• Production or marketing managers are ignoring data provided by the existing system and is
instead using other costing data when pricing or making other product decisions.

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Activity-based costing should be used when accuracy is crucial, because it is the most precise.
Although it is costly to implement, it should be used for:

 Times when overhead is high, because small changes in each product cost can make a
large difference overall. This method makes it easy to visualize and understand all
indirect costs and activities.
 Internal use, because decision-makers will be able to see all relevant spending and can
document all indirect costs accurately. This method is good for finding areas of wasteful
spending.

Absorption or Traditional costing should be considered when time is limited or when accuracy
won’t be affected much by production activities. Traditional costing is most effective for:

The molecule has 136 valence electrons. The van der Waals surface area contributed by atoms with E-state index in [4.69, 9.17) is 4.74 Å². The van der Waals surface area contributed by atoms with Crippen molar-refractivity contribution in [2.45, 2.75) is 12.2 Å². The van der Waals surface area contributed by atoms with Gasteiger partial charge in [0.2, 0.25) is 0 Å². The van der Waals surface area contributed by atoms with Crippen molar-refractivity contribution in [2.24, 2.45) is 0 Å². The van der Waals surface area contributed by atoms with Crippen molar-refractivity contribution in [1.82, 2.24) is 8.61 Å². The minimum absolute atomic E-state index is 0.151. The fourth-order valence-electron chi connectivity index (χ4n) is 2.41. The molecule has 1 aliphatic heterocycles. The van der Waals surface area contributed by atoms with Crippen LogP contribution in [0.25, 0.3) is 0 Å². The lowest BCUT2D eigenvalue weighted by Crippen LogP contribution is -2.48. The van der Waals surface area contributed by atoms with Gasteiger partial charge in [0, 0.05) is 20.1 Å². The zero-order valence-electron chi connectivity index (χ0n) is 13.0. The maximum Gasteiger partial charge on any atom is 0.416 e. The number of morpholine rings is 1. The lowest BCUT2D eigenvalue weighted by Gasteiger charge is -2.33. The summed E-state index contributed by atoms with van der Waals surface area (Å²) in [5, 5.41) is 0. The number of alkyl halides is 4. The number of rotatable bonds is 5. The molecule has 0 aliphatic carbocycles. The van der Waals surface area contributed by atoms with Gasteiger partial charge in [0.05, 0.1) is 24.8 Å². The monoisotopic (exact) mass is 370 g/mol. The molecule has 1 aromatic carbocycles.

 Times when overhead is low compared to the direct costs, because this is when it will
be the most accurate. This works well when there are a large number of similar items (or
a single item) being produced.
 External use, because it will be easier for outsiders to determine the value of products.

ABC costing Steps:

There are four steps in the activity based costing process.

 Identify and classify all of the activities in the value chain related to the production of the
product.

 Estimate a total cost for each of the activities identified.

 Compute a cost-driver rate for each activity based on a cost allocation base that has a
causal link to the cost of the activity.

 Apply activity costs to products using the appropriate cost-driver rate.

Terms used in ABC costing:

 Activity: It represents a specific type of work or task performed. An activity can be a
single action or a combination of several interrelated actions. For example, purchasing
material is an activity but it includes several sub tasks within purchasing department. On
the other hand property tax is a single but independent activity.

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 Resource: Resources are items of monetary nature required or used in performing
activities. For example rent paid for factory, in which production process is carried on, is
a resource needed to perform production operations.

 Cost drivers: A cost driver is any factor or activity that has a direct cause and effect